You can also pick apart the copious plot holes and continuity errors — Leia’s lightsaber is green in one scene and blue in the next, ships are frequently chased through hyper-space jumps even though the last movie was almost entirely about how that’s virtually impossible under normal circumstances, Poe is appointed to a leadership position by Leia even though the last movie made a major plot point of the fact he’s not leadership material — but that’s just the garden variety dumb I’ve come to expect of Star Wars. On its own, I could forgive that.

But Rise of Skywalker fumbles all the character arcs and major plots of the trilogy. It takes all of the potential created by The Last Jedi and throws it in the trash. All the nuance introduced by the last movie is ignored. There’s no acknowledgment that the Jedi are also to blame for the state of the galaxy. There’s no further exploration of the systemic issues in the galaxy that keep the war going. We’re back to a shallow fairy-tale where Jedi are good no matter what, and Sith are bad no matter what, and if those evil Sith are killed everything will be sunshine and rainbows for ever and ever. Let’s all cheer Rey as she heroically seeks the genocide of another culture!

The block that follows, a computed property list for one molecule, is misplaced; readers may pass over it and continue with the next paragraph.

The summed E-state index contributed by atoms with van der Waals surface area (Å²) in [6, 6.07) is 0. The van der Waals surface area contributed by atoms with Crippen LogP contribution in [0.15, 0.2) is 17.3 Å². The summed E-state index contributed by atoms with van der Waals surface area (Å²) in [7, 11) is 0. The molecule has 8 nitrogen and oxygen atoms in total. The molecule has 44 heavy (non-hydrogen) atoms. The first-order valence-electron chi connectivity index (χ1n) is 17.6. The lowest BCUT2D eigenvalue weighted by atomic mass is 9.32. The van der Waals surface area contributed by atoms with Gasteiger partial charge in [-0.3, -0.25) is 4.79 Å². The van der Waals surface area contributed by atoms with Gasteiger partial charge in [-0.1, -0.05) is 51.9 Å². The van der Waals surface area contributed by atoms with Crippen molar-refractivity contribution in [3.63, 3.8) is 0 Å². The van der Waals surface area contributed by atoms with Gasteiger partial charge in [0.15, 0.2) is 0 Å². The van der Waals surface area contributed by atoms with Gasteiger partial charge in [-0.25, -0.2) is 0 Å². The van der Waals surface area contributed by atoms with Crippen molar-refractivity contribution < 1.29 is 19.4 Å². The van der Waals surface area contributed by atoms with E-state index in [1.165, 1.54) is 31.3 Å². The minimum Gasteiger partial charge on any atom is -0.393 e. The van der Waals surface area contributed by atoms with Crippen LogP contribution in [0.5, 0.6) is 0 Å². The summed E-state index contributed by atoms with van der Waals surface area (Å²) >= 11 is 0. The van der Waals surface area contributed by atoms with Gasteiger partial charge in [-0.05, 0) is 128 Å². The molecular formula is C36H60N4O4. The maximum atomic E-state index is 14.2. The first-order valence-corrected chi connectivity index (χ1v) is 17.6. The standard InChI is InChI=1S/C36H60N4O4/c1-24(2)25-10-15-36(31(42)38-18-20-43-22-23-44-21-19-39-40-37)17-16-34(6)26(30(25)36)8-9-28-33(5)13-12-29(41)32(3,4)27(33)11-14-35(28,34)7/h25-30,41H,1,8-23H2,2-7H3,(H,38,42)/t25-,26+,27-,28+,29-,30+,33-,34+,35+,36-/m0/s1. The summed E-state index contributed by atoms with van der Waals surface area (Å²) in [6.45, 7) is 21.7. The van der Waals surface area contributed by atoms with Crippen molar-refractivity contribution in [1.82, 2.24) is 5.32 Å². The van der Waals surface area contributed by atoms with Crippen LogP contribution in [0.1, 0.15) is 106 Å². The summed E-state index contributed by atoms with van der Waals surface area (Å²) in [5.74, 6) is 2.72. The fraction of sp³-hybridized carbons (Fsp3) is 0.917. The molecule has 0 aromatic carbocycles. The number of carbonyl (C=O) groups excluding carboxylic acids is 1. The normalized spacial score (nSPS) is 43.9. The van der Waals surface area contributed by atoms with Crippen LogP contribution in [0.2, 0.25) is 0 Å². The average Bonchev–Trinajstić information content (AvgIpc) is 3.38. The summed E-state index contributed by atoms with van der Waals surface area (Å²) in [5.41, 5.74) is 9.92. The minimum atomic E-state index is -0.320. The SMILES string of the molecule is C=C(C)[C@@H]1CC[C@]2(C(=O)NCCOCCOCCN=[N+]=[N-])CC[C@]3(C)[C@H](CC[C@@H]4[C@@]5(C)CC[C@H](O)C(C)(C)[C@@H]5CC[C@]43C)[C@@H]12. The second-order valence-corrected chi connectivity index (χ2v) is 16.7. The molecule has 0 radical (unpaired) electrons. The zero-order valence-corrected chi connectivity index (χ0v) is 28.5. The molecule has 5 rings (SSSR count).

What a disaster.

Overall rating: 2.5/10 Worse than the prequels. The prequels were bad from the start, but this trilogy had all the ingredients of a truly powerful story, and Rise of Skywalker squandered them all.

Solo:

Han Solo and Chewbacca in Solo: A Star Wars Story.I liked this one a lot better, though that’s a low bar.

The thing about Solo is that I liked most of it, but it just never really seemed to come together into a cohesive whole.